FIG. 1 illustrates an exemplary embodiment of a system 100 for supporting transformation to a shared on-demand infrastructure in accordance with exemplary embodiments. The methods described herein can be implemented in software (e.g., firmware), hardware, or a combination thereof. In exemplary embodiments, the methods described herein are implemented in software, as an executable program, and is executed by a special or general-purpose digital computer, such as a personal computer, workstation, minicomputer, or mainframe computer. The system 100 therefore includes general-purpose computer 101.

In exemplary embodiments, in terms of hardware architecture, as shown in FIG. 1, the computer 101 includes a processor 105, memory 110 coupled to a memory controller 115, and one or more input and/or output (I/O) devices 140, 145 (or peripherals) that are communicatively coupled via a local input/output controller 135. The input/output controller 135 can be, for example but not limited to, one or more buses or other wired or wireless connections, as is known in the art. The input/output controller 135 may have additional elements, which are omitted for simplicity, such as controllers, buffers (caches), drivers, repeaters, and receivers, to enable communications. Further, the local interface may include address, control, and/or data connections to enable appropriate communications among the aforementioned components.

The processor 10 is a hardware device for executing software, particularly that stored in memory 110. The processor 105 can be any custom made or commercially available processor, a central processing unit (CPU), an auxiliary processor among several processors associated with the computer 101, a semiconductor based microprocessor (in the form of a microchip or chip set), a macroprocessor, or generally any device for executing software instructions.

The memory 110 can include any one or combination of volatile memory elements (e.g., random access memory (RAM, such as DRAM, SRAM, SDRAM, etc.)) and nonvolatile memory elements (e.g., ROM, erasable programmable read only memory (EPROM), electronically erasable programmable read only memory (EEPROM), programmable read only memory (PROM), tape, compact disc read only memory (CD-ROM), disk, diskette, cartridge, cassette or the like, etc.). Moreover, the memory 110 may incorporate electronic, magnetic, optical, and/or other types of storage media. Note that the memory 110 can have a distributed architecture, where various components are situated remote from one another, but can be accessed by the processor 105.

The software in memory 110 may include one or more separate programs, each of which comprises an ordered listing of executable instructions for implementing logical functions. In the example of FIG. 1, the software in the memory 110 includes the transformation methods described herein in accordance with exemplary embodiments and a suitable operating system (OS) 111. The operating system 111 essentially controls the execution of other computer programs, such the transformation systems and methods described herein, and provides scheduling, input-output control, file and data management, memory management, and communication control and related services.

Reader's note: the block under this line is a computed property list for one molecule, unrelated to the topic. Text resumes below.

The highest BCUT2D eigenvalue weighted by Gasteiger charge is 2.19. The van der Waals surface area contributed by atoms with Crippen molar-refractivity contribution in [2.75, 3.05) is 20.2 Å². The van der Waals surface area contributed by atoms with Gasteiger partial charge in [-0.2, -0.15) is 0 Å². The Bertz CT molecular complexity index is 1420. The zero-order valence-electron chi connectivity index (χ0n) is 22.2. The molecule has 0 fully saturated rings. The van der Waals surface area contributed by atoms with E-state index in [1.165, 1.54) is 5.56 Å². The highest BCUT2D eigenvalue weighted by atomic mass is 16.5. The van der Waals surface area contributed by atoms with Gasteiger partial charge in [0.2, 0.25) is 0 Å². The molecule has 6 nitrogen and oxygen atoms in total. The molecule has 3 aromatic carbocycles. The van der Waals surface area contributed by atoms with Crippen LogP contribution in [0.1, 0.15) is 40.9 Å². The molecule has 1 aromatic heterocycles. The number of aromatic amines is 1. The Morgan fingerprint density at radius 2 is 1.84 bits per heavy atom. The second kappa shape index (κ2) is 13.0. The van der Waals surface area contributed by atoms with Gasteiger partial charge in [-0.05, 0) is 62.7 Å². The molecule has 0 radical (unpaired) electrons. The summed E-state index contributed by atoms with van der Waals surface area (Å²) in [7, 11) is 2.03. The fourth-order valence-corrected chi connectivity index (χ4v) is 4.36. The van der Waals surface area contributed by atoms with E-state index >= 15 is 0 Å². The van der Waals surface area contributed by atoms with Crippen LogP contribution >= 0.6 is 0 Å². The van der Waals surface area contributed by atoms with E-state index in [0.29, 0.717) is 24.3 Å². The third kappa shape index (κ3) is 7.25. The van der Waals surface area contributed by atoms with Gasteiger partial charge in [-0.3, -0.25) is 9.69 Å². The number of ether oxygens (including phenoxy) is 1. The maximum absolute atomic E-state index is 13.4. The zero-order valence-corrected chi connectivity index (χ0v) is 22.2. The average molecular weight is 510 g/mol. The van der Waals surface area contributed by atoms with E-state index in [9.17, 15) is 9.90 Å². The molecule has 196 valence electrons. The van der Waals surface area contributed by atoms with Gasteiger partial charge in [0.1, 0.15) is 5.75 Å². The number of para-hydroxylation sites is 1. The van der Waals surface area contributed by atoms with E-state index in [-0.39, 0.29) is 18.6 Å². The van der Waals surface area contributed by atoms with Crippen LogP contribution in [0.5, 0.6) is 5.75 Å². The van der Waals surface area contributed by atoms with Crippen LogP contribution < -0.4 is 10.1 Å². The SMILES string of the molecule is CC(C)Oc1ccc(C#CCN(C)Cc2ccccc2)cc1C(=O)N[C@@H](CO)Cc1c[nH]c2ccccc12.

The transformation methods described herein may be in the form of a source program, executable program (object code), script, or any other entity comprising a set of instructions to be performed. When a source program, then the program needs to be translated via a compiler, assembler, interpreter, or the like, which may or may not be included within the memory 110, so as to operate properly in connection with the O/S 111. Furthermore, the transformation methods can be written as an object oriented programming language, which has classes of data and methods, or a procedure programming language, which has routines, subroutines, and/or functions.

In exemplary embodiments, a conventional keyboard 150 and mouse 155 can be coupled to the input/output controller 135. Other output devices such as the I/O devices 140, 145 may include input devices, for example but not limited to a printer, a scanner, microphone, and the like. Finally, the I/O devices 140, 145 may further include devices that communicate both inputs and outputs, for instance but not limited to, a NIC or modulator/demodulator (for accessing other files, devices, systems, or a network), a radio frequency (RF) or other transceiver, a telephonic interface, a bridge, a router, and the like. The system 100 can further include a display controller 125 coupled to a display 130. In exemplary embodiments, the system 100 can further include a network interface 160 for coupling to a network 165. The network 165 can be an IP-based network for communication between the computer 101 and any external server, client and the like via a broadband connection. The network 165 transmits and receives data between the computer 101 and external systems. In exemplary embodiments, network 165 can be a managed IP network administered by a service provider. The network 165 may be implemented in a wireless fashion, e.g., using wireless protocols and technologies, such as WiFi, WiMax, etc. The network 165 can also be a packet-switched network such as a local area network, wide area network, metropolitan area network, Internet network, or other similar type of network environment. The network 165 may be a fixed wireless network, a wireless local area network (LAN), a wireless wide area network (WAN) a personal area network (PAN), a virtual private network (VPN), intranet or other suitable network system and includes equipment for receiving and transmitting signals.